“Every single year RHA is completely different than the previous year, and very few of the projects are long-lasting,” Voss said.

Voss took 63% of the vote in this year’s RHA elections.

“I feel like I can take a lot of things I’ve done this year and make it even better for next year in a way that leaves a stronger foundation for the next RHA,” Voss said.

“I’m excited for the fact that in RHA we really have the agency to accomplish a lot of wonderful things, and that I feel like I have such a stronger idea of how RHA works and how to actually get projects off the ground,” Voss said.

[Editor’s Note]: Laila Voss is a copy editor for the Daily Nexus. She was not involved in the reading of this article before it was published. Sean Crommelin recused himself from covering and interviewing Voss due to social relationships with Voss.

Ashley Davis: Administrative Vice President

Ashley Davis, first-year sociology major, was elected to the position of Administrative Vice President for the 2019-2020 school year.

Courtesy of RHA website

A member of Hall Council and a desk attendant at San Nicolas Residence Hall during her freshman year, Davis said she saw the executive board as a way to improve RHA.

As Administrative Vice President, Davis will be responsible for managing the bureaucracy and keeping residents informed.

“I’m the one making sure that people fill their office hours, that people fill their duties and [making sure] things run smoothly. It is really administrative things, and making sure everyone has the right information,” Davis said.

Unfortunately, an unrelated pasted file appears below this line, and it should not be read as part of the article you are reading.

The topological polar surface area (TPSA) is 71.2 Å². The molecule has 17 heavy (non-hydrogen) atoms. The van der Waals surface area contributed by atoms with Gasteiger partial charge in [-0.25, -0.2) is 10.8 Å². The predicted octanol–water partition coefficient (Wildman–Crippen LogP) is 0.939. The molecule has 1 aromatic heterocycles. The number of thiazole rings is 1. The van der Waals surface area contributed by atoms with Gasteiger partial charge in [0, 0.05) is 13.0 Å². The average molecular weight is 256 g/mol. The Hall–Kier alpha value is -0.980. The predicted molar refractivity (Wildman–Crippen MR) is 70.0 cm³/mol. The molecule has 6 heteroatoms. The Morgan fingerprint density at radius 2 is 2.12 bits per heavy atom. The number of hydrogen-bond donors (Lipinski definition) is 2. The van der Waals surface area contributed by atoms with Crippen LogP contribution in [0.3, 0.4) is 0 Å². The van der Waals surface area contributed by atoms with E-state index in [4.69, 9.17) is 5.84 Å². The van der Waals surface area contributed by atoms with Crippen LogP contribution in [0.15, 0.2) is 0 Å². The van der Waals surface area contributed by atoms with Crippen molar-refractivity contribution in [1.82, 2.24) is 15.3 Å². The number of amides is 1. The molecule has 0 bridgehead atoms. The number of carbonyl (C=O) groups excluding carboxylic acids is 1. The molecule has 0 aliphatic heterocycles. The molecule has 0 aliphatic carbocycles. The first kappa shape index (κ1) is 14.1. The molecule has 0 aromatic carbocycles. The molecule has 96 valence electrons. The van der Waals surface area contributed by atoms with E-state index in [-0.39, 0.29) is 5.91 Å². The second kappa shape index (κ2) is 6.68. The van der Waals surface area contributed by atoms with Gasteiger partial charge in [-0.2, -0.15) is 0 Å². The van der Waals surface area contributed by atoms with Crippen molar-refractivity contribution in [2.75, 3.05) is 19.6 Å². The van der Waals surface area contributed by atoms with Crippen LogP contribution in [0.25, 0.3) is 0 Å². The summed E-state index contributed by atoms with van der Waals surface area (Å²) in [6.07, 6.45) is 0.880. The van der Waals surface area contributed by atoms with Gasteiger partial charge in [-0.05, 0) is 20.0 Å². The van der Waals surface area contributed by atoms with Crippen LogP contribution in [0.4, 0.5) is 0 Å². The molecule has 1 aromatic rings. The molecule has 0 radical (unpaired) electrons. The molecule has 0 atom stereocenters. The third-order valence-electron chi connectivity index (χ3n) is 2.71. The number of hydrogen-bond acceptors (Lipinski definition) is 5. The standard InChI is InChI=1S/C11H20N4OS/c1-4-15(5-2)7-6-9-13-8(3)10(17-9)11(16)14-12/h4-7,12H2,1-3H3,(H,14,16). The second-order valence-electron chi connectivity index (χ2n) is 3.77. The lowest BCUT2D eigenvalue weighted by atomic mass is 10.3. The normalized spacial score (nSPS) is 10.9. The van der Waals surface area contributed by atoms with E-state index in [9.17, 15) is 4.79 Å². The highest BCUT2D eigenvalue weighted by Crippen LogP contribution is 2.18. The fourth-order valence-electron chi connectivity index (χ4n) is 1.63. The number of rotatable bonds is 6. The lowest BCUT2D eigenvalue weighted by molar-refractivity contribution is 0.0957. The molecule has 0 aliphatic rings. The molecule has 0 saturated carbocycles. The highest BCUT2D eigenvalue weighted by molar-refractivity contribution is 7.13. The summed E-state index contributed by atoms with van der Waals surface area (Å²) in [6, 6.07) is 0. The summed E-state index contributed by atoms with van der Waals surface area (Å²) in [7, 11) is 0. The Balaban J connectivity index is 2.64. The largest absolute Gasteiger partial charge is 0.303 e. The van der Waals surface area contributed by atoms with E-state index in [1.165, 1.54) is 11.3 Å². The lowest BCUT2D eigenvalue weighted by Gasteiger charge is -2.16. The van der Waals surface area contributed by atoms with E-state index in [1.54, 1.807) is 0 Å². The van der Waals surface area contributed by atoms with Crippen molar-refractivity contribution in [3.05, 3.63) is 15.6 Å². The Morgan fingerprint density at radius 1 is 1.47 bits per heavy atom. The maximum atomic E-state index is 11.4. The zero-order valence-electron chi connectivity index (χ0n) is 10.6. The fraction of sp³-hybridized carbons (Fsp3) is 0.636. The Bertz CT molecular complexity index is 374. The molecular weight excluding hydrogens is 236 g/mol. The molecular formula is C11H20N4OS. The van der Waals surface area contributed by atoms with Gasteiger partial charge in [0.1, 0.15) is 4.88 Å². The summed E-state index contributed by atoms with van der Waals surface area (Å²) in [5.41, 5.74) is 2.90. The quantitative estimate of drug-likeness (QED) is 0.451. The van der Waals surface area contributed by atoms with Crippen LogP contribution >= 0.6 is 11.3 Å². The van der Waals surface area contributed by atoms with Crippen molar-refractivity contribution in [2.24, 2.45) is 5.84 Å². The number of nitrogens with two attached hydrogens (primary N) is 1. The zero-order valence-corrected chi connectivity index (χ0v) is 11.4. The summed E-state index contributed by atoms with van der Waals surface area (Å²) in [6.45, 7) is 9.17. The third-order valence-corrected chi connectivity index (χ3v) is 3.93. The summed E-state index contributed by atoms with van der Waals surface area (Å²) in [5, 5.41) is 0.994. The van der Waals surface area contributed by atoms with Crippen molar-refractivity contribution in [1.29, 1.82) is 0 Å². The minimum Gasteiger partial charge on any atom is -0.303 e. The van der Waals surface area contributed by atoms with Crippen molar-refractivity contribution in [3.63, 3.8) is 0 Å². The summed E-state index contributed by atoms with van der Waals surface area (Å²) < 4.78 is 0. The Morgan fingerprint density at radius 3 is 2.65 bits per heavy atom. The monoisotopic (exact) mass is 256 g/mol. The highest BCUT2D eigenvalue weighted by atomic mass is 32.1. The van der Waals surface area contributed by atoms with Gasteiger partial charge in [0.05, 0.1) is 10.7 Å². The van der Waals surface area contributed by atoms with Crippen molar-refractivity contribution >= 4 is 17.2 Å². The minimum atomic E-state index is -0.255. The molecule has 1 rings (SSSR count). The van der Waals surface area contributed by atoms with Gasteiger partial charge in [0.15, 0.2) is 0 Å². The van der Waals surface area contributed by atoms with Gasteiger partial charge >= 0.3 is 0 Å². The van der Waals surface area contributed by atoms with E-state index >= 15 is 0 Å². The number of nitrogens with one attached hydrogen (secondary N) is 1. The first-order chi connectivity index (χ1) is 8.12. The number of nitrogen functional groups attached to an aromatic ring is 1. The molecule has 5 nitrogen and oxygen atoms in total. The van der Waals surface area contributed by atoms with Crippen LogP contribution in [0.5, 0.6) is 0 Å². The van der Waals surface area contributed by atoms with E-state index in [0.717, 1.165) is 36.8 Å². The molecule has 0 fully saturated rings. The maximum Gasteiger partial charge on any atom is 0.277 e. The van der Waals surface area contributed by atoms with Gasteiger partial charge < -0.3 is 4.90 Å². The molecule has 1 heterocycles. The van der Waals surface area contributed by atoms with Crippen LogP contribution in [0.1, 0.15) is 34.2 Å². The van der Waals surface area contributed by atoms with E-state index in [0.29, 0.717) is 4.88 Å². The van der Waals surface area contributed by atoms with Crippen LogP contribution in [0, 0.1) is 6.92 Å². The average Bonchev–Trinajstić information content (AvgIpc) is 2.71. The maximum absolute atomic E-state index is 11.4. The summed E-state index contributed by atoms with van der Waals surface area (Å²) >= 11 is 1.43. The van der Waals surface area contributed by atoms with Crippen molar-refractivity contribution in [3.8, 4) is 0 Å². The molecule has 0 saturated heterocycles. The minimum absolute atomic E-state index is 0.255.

Davis plans to further refine and streamline the avenues through which students can communicate and become involved with RHA during her tenure as Administrative Vice President.

“I feel like a lot of residents don’t know what RHA is, and they kind of have a vague knowledge of their hall councils and don’t know if there’s anything above that. So I definitely want to make sure that residents not only know what we do, but [that] they know they can submit events and ideas and that they don’t have to go through Hall Council,” Davis said.

Davis hopes to make information more accessible to students. A common issue she saw working in Hall Council and as a desk attendant in San Nicolas Hall this year were the discrepancies between stated and actual office hours.

“I’m a desk attendant in San Nic and the biggest RHA office is in San Nic. So many times this year people have come up to me looking for the office to be open and it’s not, because somebody hasn’t done their office hours,” Davis said.